And yet small smile crosses Eagle's face. Westward, ho! he motions with his head. I nod slightly, and of course I agree because that is the only semi-directional choice we have, but we try to savor the moment. The longer we wait, the longer the lone fighter out there has a chance, the more mad chaps killed. Perhaps our mask of indecision buys him some more time.
Of course, the childlike deceiver figures out our plan, because we're so incredibly simple minded compared to her or something, and she cries out in pain, almost in pleasure, so much that two of the enormous cavalry slip away from the main mass, following our path to the exact point that they are treading in our invisible footprints. As soon as the two fall out of rank, the rest of the army seems to regain conscience again, except for the slain at the foot of the samurai. They remain there, ever to sleep, or at least until the enchantress awakens them again.
Her ringing tones haven't the same gleeful chime they had not two minutes before, and she has a set, monotonous, almost devastated wail in her voice as she weeps out the word ten. If I thought she could have emotions, I would almost feel sorry for her. Almost. Witches and spells aren't my concern. Right now, I'm just worried about my life. And Eagle's.
Around the break in the fence come the two cavalry men, and as soon as we hear the footsteps coming nearer, one on either side of the building, we begin to run.
I've never been very athletic, and now I remember why. My asthma threatens to flare up and my knees threaten to buckle. Sprinting is not my strong point. I look to my left to see the sinewy little Mexican I have come to be such good friends with loping like a gazelle on speed beside me, and a slight amazement at myself for keeping up creeps into my soul. How intriguing. I can run!
Of course, by now the samurai is down, and many of the army have turned to watch the race on the other side of the chain-linked fence. Are we some wretched form of gory entertainment? Is that the only service we perform? Because I'm tired of running, and I'm tired of blood, and I'm tired of carrying this useless skateboard with a green bottom and orange wheels. My despair mixes with the need to save Eagle, to have something remain, to not be left alone, even if it is only to die. My pace quickens. I don't know how.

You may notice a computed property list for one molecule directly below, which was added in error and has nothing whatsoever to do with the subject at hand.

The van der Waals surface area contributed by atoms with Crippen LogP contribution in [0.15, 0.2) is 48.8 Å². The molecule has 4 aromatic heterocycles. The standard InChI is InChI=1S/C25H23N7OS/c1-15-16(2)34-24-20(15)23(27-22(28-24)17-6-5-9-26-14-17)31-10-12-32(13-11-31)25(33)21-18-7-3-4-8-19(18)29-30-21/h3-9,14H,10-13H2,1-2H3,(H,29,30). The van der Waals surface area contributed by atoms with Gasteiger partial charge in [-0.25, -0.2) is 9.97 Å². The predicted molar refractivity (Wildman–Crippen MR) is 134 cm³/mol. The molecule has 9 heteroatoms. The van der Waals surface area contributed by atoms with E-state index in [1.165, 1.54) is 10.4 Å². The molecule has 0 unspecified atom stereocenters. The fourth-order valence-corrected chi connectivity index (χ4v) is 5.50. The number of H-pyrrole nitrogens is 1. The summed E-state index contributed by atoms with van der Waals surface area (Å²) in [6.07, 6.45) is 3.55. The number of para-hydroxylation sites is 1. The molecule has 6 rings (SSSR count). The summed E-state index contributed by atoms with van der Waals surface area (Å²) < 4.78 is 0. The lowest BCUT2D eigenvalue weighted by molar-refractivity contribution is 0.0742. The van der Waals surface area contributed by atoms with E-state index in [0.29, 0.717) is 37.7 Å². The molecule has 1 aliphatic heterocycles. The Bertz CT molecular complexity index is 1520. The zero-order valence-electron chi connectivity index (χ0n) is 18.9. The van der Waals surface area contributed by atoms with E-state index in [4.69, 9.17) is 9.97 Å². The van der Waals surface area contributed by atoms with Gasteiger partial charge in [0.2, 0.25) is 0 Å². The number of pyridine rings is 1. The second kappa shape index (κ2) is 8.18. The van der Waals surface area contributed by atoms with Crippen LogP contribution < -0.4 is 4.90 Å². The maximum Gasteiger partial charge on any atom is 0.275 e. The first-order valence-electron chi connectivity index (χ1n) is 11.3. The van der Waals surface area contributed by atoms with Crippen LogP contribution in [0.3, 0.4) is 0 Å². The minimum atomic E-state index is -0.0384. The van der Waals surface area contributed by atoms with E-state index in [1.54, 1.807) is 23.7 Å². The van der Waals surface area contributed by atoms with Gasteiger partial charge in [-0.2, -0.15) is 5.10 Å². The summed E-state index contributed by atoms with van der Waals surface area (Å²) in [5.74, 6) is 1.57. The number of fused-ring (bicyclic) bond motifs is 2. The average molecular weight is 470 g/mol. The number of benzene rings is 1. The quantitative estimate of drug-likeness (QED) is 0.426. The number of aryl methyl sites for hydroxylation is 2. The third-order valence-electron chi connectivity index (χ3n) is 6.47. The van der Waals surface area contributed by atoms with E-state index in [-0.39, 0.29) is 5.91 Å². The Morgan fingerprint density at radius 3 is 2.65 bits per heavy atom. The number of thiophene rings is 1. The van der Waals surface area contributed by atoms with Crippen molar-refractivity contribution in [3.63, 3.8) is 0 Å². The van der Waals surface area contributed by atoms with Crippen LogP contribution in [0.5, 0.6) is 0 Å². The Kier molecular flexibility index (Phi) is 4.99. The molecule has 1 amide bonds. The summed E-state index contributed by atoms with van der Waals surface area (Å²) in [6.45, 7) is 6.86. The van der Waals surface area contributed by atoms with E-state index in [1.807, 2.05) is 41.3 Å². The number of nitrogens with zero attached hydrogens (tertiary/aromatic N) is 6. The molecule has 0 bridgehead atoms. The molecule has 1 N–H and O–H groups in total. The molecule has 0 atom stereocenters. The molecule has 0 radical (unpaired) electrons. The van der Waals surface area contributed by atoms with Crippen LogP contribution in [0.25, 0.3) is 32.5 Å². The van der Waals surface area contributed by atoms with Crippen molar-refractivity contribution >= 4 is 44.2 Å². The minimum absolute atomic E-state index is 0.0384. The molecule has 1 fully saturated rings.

The men on horses are somehow far behind us, but running seems to get us nowhere. I hear a china laugh cut the air like the glass it's made of and suddenly stop running, but this time, it's not because of an enchantment. Well, at least, the enchantment isn't placed onto me.
The grassy field in front of us turns from a plateau of home stretch for running across the finish line in safety to a pot full of boiling green and yellow aerated soup. Eagle, also startled, stops quickly and turns back towards a thoroughly stunned me, towards the crazy, horse-riding men, in a breakneck speed that could only mean the hill that has arisen from solid flatness is going to burst into a billion pieces, but it doesn't. The ground rises and sinks harmlessly, and many more began to arise, and a thought begins occur to me, and I look, for the first time gratefully, at the brightly colored skateboard an ex-boyfriend gave me that is in my hand and no longer completely useless. I turn to Eagle, ever conscious of the hooves pounding behind us.
He speaks first. "Hell, no," is all my pointed look to the wheeled contraption I'm holding gets out of him.